Aug 26, 2015

Kegel Exercises for Incontinence

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Kegel Exercises for Incontinence

Kegel Exercises for Incontinence

In previous blogs I mentioned how both men and women who have an incontinence condition could help manage their condition by doing Kegel exercises, which are frequently referred to as “Kegals”. Kegal exercises for incontinence can be done by almost everyone and are easy to do, but I must caution you, if they are not done correctly, you will be wasting your time and effort. I promised that I would devote an entire blog to the subject, and that’s exactly what today’s blog is about.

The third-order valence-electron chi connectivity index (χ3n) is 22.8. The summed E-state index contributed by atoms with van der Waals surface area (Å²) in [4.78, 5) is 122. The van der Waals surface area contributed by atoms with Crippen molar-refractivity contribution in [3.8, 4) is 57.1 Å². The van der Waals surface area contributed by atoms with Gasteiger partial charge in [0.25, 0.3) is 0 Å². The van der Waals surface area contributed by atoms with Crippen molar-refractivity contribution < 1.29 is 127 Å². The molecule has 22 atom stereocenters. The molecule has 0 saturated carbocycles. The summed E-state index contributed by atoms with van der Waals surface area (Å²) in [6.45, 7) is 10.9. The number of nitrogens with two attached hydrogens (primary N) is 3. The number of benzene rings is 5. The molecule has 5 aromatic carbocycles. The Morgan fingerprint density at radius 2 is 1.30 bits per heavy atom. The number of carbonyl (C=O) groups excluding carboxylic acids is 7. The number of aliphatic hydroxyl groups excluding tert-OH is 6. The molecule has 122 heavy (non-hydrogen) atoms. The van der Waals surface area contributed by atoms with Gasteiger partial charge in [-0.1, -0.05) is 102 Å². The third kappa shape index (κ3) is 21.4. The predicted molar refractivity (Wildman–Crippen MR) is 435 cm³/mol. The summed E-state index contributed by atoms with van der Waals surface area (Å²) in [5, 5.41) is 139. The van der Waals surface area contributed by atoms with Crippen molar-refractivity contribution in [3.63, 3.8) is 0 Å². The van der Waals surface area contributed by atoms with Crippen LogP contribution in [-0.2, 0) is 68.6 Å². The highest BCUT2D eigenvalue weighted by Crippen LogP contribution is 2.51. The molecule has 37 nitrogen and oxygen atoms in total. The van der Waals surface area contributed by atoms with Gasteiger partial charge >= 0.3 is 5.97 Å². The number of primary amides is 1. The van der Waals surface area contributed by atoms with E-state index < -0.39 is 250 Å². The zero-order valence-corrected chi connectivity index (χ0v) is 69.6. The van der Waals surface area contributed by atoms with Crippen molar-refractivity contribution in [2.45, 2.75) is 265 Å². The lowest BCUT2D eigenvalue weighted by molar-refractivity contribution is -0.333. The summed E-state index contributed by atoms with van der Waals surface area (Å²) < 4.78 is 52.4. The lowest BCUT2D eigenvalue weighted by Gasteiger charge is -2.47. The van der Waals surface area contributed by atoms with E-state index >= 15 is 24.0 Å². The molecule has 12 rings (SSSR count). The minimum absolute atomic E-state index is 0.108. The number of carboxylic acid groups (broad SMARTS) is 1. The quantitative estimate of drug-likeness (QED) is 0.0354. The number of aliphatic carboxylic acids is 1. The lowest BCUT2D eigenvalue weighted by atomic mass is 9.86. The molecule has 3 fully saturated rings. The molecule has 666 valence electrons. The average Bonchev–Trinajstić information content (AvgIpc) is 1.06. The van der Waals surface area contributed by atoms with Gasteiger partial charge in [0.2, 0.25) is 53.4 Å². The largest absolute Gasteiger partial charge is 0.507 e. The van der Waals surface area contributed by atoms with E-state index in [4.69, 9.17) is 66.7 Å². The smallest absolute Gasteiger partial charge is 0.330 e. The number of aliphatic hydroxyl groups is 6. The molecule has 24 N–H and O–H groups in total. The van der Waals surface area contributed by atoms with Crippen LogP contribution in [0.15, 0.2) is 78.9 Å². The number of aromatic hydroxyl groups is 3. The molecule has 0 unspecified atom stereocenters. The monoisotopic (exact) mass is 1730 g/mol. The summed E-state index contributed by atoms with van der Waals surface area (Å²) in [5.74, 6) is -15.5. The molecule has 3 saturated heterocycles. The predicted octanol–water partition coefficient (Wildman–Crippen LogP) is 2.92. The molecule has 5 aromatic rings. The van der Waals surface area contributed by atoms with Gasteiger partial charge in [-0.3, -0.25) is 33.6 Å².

Kegel exercises for incontinence have been around for a very long time. Doctors or other healthcare providers usually introduce those who have incontinence to Kegel exercises.  Maybe you have already heard about Kegel exercises from a friend or possibly by reading a magazine article. Even if you’ve heard about Kegel exercises before today, this blog will give you a better understanding of the subject.

What are Kegel Exercise?